Globale Fragen Gender und Internationale Politik
29. Mai 2024 | 19.00 - 20.30 Uhr
Zoom Call

Navigating the Evolution of Feminist Foreign Policy(s): From Concept to Practice

FFP is at a critical juncture. At once increasingly established as a national and international agenda, it is also still open to interpretation and change. Thinking through its origins, policy intersections, and potential future(s) is therefore key in understanding this point in its evolution. (Achilleos-Sarll et al. 2023)

In 2014, Sweden became the first country in the world to formally introduce a feminist foreign policy (FFP). Centering around the three Rs – Resources, Rights and Representation, Sweden’s approach has become a role model for other states to follow. Since 2014, other countries have followed suit and adopted a FFP approach to their foreign policy, such as Mexico, Canada, Spain, France and Germany. However, these approaches differ significantly in their contents, approaches, extents and impact. While, for instance, Germany draws heavily on the Swedish model, Canada has chosen a different path naming its approach Feminist International Assistance Policy that focuses mainly on development policy. Moreover, France’s Feminist Diplomacy not only bears another name but also diverges from the Swedish model and its 3 Rs.

Despite the states that have already adopted a FFP approach, a growing number of countries have announced that they will pursue some form of FFP. This gives momentum to a shift in the pursuit of foreign policy. However, the global rise of right-wing authoritarianism has resulted in attacks on feminist ideas and reduced funding for organizations that advocate for gender equality. In the case of Sweden, this led to the cancellation of the country’s FFP policy in the aftermath of their government elections in 2022. FFP now stands at a critical juncture, with Russia’s war of aggression in Ukraine, the ongoing Israel-Palestine conflict and the upcoming US election all posing further threats to feminist approaches to foreign policy. But how are FFP’s past, present and future intertwined and how can we trace its multidimensional and non-linear development?

page1image20400368In our upcoming event, we will discuss how FFP can often be used as a buzzword, focusing on what this means in concrete terms. But did FFP occur in a vacuum or is it based on numerous achievements of international feminist advocacy? As a starting point, we’ll look at where FFP originated from, with a discussion on how it differentiates from the Women, Peace and Security Agenda, before assessing how the concept has evolved since 2014. Finally, we’ll explore which states are yet to implement their own version of FFP and the challenges they may prevent them from doing so.

We are happy to welcome

Jessica Cheung is a PhD candidate at the Freie Universität Berlin. Her research interests include feminist foreign policy, anti-colonialism, transnational feminism, femonationalism and homonationalism. Prior to starting her PhD, she worked at UN Women in Beijing and ATGENDER in Utrecht. Most recently, she has worked with the Foundation for European Progressive Studies (FEPS) to publish a chapter on imagining a new gender equality contract for foreign policy.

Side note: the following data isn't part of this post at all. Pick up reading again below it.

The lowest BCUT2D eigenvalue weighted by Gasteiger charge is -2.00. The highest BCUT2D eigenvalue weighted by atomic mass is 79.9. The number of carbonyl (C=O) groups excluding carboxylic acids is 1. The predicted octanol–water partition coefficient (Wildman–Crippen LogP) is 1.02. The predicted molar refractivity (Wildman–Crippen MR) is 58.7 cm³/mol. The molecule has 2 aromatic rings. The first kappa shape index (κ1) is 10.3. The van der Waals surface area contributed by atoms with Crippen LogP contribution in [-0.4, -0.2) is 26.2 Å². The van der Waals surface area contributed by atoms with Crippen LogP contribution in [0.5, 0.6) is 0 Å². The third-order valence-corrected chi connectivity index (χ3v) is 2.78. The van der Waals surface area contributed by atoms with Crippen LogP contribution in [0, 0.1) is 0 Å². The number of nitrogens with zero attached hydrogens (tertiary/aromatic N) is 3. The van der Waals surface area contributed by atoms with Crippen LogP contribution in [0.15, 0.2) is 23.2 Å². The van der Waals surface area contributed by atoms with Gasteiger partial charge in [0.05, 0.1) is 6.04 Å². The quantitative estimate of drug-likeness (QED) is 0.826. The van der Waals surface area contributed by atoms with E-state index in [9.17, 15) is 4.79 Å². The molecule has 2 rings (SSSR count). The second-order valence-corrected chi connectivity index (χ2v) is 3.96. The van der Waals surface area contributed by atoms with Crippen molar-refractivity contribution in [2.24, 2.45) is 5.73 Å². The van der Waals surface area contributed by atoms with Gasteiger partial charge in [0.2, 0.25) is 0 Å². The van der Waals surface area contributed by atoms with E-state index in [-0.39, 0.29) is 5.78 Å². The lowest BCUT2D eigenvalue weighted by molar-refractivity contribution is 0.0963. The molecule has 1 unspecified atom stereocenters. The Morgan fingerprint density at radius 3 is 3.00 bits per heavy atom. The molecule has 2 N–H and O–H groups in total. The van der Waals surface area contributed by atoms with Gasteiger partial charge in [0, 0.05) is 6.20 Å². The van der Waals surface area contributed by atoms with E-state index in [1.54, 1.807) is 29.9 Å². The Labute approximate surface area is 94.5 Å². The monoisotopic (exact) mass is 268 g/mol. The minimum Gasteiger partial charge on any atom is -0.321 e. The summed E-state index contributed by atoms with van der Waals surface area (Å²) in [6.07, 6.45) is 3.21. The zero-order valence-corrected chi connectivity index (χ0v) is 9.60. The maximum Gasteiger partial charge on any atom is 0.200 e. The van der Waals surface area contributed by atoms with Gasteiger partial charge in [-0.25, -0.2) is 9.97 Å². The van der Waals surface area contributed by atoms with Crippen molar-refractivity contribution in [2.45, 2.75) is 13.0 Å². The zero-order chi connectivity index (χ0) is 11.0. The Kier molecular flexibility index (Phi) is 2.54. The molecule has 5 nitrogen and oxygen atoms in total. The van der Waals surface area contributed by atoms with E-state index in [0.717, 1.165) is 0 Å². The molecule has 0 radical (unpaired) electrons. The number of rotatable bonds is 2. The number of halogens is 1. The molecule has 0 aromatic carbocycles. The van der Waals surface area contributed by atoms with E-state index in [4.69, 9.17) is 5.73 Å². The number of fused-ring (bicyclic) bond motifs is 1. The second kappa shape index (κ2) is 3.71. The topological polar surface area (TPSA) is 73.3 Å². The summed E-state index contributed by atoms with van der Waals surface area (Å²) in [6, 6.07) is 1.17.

Madita Standke-Erdmann is a doctoral researcher at the War Studies Department at King’s College, London. Her research is situated in the fields of feminist and postcolonial International Relations, global political economies, colonial histories and Feminist Security Studies. Her PhD project studies legacies of empire in German foreign policy in India. She holds an MSc in International Relations Theory from the London School of Economics and has worked in German and global civil society networks. She is a board member of the German Association for Peace and Conflict Studies.



to this event.

Please register using the form on this page. Shortly before the meeting we will send you the zoom link at the given email address.

This event is organized by Polis180’s program Gender and International Politics.

Polis180 is a grassroot’s think tank for foreign and European policy. It was founded in June 2015 by a group of committed young people with diverse backgrounds and political standpoints. We now count over 600 association members. We aim to be the most innovative think tank and talent factory of and for young experts and enable them as an inclusive platform to significantly influence foreign and European policy decisions. With our projects, we offer young people the opportunity to formulate and specify their political demands and to present them to decision-makers.


Lena Wittenfeld – Co-Head of Program Gender and International Politics (


Lara Brett & Lena Wittenfeld





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